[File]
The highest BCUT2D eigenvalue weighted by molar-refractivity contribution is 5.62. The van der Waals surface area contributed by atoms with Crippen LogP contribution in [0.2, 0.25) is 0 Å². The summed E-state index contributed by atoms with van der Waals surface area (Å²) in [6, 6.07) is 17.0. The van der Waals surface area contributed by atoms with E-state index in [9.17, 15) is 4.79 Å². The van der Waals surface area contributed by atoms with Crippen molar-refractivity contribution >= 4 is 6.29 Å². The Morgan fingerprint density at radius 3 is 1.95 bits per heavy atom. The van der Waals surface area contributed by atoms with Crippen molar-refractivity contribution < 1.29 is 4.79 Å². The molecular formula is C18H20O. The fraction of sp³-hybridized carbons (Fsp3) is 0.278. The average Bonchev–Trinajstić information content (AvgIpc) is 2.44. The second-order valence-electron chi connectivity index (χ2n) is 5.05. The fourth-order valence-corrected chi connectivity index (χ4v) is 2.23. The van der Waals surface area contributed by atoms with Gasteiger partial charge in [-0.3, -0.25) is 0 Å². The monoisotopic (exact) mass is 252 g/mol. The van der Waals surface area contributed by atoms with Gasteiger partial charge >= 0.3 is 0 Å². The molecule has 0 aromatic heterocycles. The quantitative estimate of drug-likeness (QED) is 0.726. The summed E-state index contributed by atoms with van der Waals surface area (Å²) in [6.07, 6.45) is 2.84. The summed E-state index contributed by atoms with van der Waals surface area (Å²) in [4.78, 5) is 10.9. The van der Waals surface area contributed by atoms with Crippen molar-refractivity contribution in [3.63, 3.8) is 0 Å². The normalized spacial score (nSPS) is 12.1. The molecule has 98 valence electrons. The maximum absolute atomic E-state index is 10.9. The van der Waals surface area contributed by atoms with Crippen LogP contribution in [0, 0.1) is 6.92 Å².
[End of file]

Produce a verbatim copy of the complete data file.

The highest BCUT2D eigenvalue weighted by molar-refractivity contribution is 5.62. The van der Waals surface area contributed by atoms with Crippen LogP contribution in [0.2, 0.25) is 0 Å². The summed E-state index contributed by atoms with van der Waals surface area (Å²) in [6, 6.07) is 17.0. The van der Waals surface area contributed by atoms with E-state index in [9.17, 15) is 4.79 Å². The van der Waals surface area contributed by atoms with Crippen molar-refractivity contribution >= 4 is 6.29 Å². The Morgan fingerprint density at radius 3 is 1.95 bits per heavy atom. The van der Waals surface area contributed by atoms with Crippen molar-refractivity contribution < 1.29 is 4.79 Å². The molecular formula is C18H20O. The fraction of sp³-hybridized carbons (Fsp3) is 0.278. The average Bonchev–Trinajstić information content (AvgIpc) is 2.44. The second-order valence-electron chi connectivity index (χ2n) is 5.05. The fourth-order valence-corrected chi connectivity index (χ4v) is 2.23. The van der Waals surface area contributed by atoms with Gasteiger partial charge in [-0.3, -0.25) is 0 Å². The monoisotopic (exact) mass is 252 g/mol. The van der Waals surface area contributed by atoms with Gasteiger partial charge >= 0.3 is 0 Å². The molecule has 0 aromatic heterocycles. The quantitative estimate of drug-likeness (QED) is 0.726. The summed E-state index contributed by atoms with van der Waals surface area (Å²) in [6.07, 6.45) is 2.84. The summed E-state index contributed by atoms with van der Waals surface area (Å²) in [4.78, 5) is 10.9. The van der Waals surface area contributed by atoms with Crippen molar-refractivity contribution in [3.63, 3.8) is 0 Å². The normalized spacial score (nSPS) is 12.1. The molecule has 98 valence electrons. The maximum absolute atomic E-state index is 10.9. The van der Waals surface area contributed by atoms with Crippen LogP contribution in [0, 0.1) is 6.92 Å².